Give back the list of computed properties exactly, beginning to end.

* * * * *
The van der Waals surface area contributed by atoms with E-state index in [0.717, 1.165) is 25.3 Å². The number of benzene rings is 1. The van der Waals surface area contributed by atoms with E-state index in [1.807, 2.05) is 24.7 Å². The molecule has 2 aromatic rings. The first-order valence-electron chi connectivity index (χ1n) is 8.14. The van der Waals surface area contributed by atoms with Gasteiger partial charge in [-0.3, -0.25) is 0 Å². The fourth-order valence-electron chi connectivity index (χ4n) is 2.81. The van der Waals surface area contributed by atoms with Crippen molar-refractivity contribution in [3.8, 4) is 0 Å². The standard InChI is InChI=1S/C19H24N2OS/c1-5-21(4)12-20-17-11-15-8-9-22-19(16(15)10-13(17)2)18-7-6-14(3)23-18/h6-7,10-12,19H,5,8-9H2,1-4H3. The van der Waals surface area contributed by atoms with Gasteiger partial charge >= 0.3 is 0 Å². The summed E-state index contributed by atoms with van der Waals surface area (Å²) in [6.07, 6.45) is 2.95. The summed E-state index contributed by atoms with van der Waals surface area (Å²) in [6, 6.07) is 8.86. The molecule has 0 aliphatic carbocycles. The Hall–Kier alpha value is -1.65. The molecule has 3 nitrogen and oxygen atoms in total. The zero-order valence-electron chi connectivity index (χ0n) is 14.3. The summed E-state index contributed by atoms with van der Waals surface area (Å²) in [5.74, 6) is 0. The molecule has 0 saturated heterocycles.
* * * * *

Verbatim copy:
The van der Waals surface area contributed by atoms with E-state index in [0.717, 1.165) is 25.3 Å². The number of benzene rings is 1. The van der Waals surface area contributed by atoms with E-state index in [1.807, 2.05) is 24.7 Å². The molecule has 2 aromatic rings. The first-order valence-electron chi connectivity index (χ1n) is 8.14. The van der Waals surface area contributed by atoms with Gasteiger partial charge in [-0.3, -0.25) is 0 Å². The fourth-order valence-electron chi connectivity index (χ4n) is 2.81. The van der Waals surface area contributed by atoms with Crippen molar-refractivity contribution in [3.8, 4) is 0 Å². The standard InChI is InChI=1S/C19H24N2OS/c1-5-21(4)12-20-17-11-15-8-9-22-19(16(15)10-13(17)2)18-7-6-14(3)23-18/h6-7,10-12,19H,5,8-9H2,1-4H3. The van der Waals surface area contributed by atoms with Gasteiger partial charge >= 0.3 is 0 Å². The summed E-state index contributed by atoms with van der Waals surface area (Å²) in [6.07, 6.45) is 2.95. The summed E-state index contributed by atoms with van der Waals surface area (Å²) in [6, 6.07) is 8.86. The molecule has 0 aliphatic carbocycles. The Hall–Kier alpha value is -1.65. The molecule has 3 nitrogen and oxygen atoms in total. The zero-order valence-electron chi connectivity index (χ0n) is 14.3. The summed E-state index contributed by atoms with van der Waals surface area (Å²) in [5.74, 6) is 0. The molecule has 0 saturated heterocycles.